Roud 263, Laws P35
A significant number of ballads found in oral tradition can be shown to have existed in various printed forms since the 17th century, some even earlier. Here we present a series of ballads that have employed the same set of motifs since the late 17th century.
What appears to be the earliest ballad in the series The Bloody Miller was printed by P Brooksby in Pye Corner, London, in around 1683 (The Pepys Ballads, volume 2, p156). It is subtitled, Being a true and just account of one Francis Cooper of Hocstow near Shrewsbury, who was a Millers Servant, and kept company with one Anne Nicols for the space of two years, who then proved to be with child by him, and being urged by her father to marry her he most wickedly and barbarously murdered her, as you shall hear by the sequel. Tune Alack for my Love I dye. The 14 six-line stanzas tell the story relatively succinctly. The important facts that continue as motifs in the other ballads are: a miller's servant seduces a local girl and she becomes pregnant. When her parents try to persuade him to marry her he lures her to a secluded place and murders her. When accused of the murder blood runs from his nose, or he claims the blood on his clothes and hands is from a nosebleed, and he finally admits his crime and is hung. The whole is in the first person in the style of the Dying Confession of the repentant murderer so popular in Britain for many centuries, and indeed continued in other English-speaking parts of the world.
Although The Bloody Miller and the next ballad have a lot of points in common and one must have influenced the composition of the other, they both appear to narrate two separate real events, the first one set near Shrewsbury and the other near Oxford. Another main difference is that in The Bloody Miller the 'bleeding of the nose' motif occurs immediately following his judgment in court,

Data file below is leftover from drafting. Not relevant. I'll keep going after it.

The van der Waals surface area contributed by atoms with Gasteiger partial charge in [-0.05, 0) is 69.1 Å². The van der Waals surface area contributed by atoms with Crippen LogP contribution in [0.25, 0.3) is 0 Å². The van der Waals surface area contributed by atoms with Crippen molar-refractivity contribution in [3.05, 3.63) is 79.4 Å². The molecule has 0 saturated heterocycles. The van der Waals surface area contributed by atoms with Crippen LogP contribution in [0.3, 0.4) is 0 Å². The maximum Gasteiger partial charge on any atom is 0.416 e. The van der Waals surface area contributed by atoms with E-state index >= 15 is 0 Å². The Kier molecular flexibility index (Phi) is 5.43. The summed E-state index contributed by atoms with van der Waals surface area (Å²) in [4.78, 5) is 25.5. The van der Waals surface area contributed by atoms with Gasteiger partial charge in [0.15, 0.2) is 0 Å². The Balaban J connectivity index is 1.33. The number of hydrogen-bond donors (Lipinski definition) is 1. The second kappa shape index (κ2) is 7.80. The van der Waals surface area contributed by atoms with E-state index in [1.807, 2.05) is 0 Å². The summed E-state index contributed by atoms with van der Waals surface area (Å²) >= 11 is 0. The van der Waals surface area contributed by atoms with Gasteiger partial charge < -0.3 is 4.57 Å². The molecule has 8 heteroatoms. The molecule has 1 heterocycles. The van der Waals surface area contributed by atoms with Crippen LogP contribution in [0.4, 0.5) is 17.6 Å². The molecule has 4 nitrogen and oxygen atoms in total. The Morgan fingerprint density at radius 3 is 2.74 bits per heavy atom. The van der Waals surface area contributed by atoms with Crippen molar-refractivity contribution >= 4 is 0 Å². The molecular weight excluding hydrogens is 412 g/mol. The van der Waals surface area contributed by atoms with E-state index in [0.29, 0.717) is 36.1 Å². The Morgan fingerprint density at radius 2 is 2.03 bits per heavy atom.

But when I saw for this my fatewhereas in The Berkshire Tragedy or The Wittam Miller, our next ballad (The Roxburghe Ballads, Ballad Society, volume 8, p.629), the murderer uses the bleeding of his nose to account for having blood on his clothes and hands when questioned by his suspicious manservant:
just judgment on me past,
The blood in court ran from my nose
yea, ran exceeding fast.
"How came you by that blood upon,This 22-stanza ballad goes into much greater detail. Stanza 2:
Your trembling hands and cloaths?"
I presently to him reply'd
"By bleeding at the nose."
My tender parents brought me up,The lass asks him to marry her and her mother also tries to persuade him, at which he plots to kill the girl. A month before Christmas he asks her to walk abroad to discuss wedding plans, then lures her 'into a private place'. Another difference is that he then takes a stick out of a hedge to kill her, drags her body by the hair and throws her into the river. He then returns to his mill covered in blood to be met by his manservant as described above. He is apprehended the next day and her sister accuses him of the murder. Proclaiming his innocence he accuses her mother of sending her away and even offers 5 guineas reward for finding the body. Her body comes floating by her father's door at Henley Ferry the day before the assizes and he is again taken in and examined. After his manservant testifies against him the jury find him guilty and he is sent to Reading Gaol. He continues to deny his guilt until his relatives persuade him to confess. The ballad is rounded off in true Dying Confession style with warning to others to avoid the evils of lust, and a plea for clemency from his maker.
Provided for me well,
And in the town of Wittam then,
They plac'd me in a mill.
By chance upon an Oxford lass
I cast a wanton eye,
And promis'd I would marry her
If she would with me lie.
This version continued to be printed from the mid-18th century right into the first half of the 19th century and typically Catnach's version (St Bride's Printing Library, ref.S194) is entitled Discovery of an Extraordinary Murder committed by a Respectable Miller of Wittam in Berkshire Upon the body of his sweetheart in December last - as though it had just happened, whereas I estimate this printing at around 1825. The preamble places her father's house at Hensey Ferry and in the ballad itself it becomes Hindley Ferry. This ballad has some lines and the tune in common with a similar ballad The Oxfordshire Tragedy, a contemporary ballad, although here the blood motif is in the form of a damask rose which grows above the girl's grave and blossoms through the winter.